The sound of distant screams fills the air. I am already battered and bruised, sitting in an interrogation cell with my hands bound. The man who is questioning me holds a cattle prod. Part of me knows I won’t leave this place alive—and part of me will do anything I can to survive just one more minute.
This is 1979 Revolution: Black Friday, an action/adventure game in which the player takes on the role of Reza Shirazi, a photojournalist whose involvement in the Iranian revolution is told through flashbacks during interrogation. The photographs you take and the people you meet unlock pieces of the history of the revolution.
You can hear speeches from Ayatollah Khomeini in exile, read the pamphlets that were distributed in the streets, and see newspaper accounts of the events. Most importantly, you talk to people—you learn why they make the choices they do, and in many cases discover that they have no real choices at all. Navid Khonsari, the creator of 1979 Revolution, has been accused of espionage in Iran for the act of creating this faithful documentation of the revolution and its aftermath, so that the game itself represents the act of dangerous witness that it portrays.
Through Reza’s eyes you experience the panic of trying to flee a safehouse being raided, the agony of finding yourself torn apart by conflicted loyalties, the danger of a peaceful protest turned riot, the despair of losing a beloved friend. The choices you make determine the fates of your friends and family—but there’s no “right” way to move through the conflict from which no one escapes unscathed.
Large portions of the game are animations varied with “walking simulation,” as you uncover different bits of culture and history that contribute to a deeper understanding of the game’s setting. But the most effective parts are perhaps the panicky action sequences and hurried dialogue choices, when a split second means the difference between life and death.
Reza is a revolutionary, but his greatest weapon is his camera. He is not a hardened fighter, nor does he passionately espouse any particular ideology. Around him communists, Islamic loyalists devoted to Khomeini, peaceful protesters, and those following more violent ideologies argue. Those opposed to the Shah’s regime formed a huge cross-section of the Iranian people, and fully ten percent of the population participated in the protests leading up to the revolution.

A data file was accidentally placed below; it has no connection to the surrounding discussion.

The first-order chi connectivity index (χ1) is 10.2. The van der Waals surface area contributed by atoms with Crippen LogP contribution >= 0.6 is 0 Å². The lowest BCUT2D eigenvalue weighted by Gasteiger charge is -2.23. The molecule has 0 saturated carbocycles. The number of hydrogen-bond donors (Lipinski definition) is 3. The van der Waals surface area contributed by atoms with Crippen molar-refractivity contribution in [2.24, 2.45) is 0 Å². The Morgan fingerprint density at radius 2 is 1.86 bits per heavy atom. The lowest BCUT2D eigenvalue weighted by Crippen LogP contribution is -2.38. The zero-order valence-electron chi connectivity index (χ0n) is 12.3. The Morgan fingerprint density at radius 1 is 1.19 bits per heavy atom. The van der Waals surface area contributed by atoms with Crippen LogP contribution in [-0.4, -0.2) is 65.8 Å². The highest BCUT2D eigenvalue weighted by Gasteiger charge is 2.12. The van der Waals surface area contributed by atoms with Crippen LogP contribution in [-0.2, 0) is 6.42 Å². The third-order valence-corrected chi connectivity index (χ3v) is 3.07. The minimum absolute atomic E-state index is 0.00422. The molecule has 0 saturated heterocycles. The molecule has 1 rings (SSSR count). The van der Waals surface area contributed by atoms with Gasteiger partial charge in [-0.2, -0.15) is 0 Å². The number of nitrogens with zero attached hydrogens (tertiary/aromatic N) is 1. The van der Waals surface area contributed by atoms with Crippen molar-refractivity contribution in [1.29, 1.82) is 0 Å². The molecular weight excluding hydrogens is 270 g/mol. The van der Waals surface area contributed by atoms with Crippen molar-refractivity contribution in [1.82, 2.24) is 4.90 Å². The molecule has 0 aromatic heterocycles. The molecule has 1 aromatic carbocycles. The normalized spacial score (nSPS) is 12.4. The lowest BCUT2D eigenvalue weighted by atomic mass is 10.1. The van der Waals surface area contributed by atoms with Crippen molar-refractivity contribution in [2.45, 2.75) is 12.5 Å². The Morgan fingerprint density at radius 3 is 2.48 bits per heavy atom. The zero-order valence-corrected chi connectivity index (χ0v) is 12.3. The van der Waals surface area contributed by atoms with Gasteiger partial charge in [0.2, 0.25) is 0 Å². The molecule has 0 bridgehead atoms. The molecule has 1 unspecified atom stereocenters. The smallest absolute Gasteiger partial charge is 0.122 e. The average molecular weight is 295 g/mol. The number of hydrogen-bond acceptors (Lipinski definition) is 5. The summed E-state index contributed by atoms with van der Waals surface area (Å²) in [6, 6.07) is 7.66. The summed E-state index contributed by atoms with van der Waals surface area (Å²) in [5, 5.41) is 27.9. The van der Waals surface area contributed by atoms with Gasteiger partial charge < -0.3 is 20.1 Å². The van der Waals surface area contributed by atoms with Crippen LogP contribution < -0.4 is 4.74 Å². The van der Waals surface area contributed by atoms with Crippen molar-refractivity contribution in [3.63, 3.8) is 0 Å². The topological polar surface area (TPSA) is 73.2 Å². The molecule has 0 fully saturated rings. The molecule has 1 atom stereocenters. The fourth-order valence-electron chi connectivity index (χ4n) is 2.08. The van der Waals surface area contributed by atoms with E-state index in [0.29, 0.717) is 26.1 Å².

In some ways, Iran is a particularly easy “in” for Americans to understand some part of Middle Eastern history. That’s because under the influence of the westernized Shah, the people of Iran seem very familiar to us—when Reza looks at his father’s home movies from the sixties, with big cars, women in bathing suits, and fun dance parties, they could be the home movies of any American family from the period.
But just outside these idyllic vignettes, the secret police are murdering innocent people; women are punished for wearing the hijab of their Islamic faith; dramatic income inequality means horrifying poverty lurks around every corner. The Shah’s Iran may look familiar, but the passion of the revolutionaries is in no way irrational or foolish. It’s easy to understand both Reza’s involvement in the revolution and his hesitation to go against family loyalties.
Studies have found that readers of psychologically nuanced literary fiction experience gains in their capacity for empathy, and it’s not hard to believe that playing a game like 1979 Revolution could have the same effect. A study from North Carolina State University has found that, when playing some kind of roleplaying game, almost everyone roleplays to some extent. The rogue will choose to sneak, the bard will choose to charm, the barbarian will choose to fight. Through the same kind of identification that fictional narrative offers, games can take us inside someone else’s head.
And 1979 Revolution takes us to a place where our empathy is being tested even today—the interrogation cell. Donald Trump, in his campaign for the Republican nomination, has said that he would approve waterboarding and thinks “we should go much stronger,” and that he would order the capture and perhaps death of the innocent families of suspected terrorists.
And when I consider that, it’s not the thought of Reza, beaten and fearful, that consumes my mind. It’s the thought of that man with the cattle prod. The United States Armed Forces are not merely an institution—they are a collection of people, men and women for whom I have the greatest respect. Yet if they were forced to follow the orders of a leader like Trump, they would be no more human than that “Butcher of Evin” who threatens Reza’s brother to make him betray his friends.
I want better for those men and women than the mindless cruelty of a Khomeini or a Trump. They deserve better. And the antidote to inhumane brutality is very simple: it’s empathy. It’s Reza’s camera, and it’s Khonsari’s game—it’s the dangerous witness that makes us step outside ourselves and see the humanity in others, and ourselves.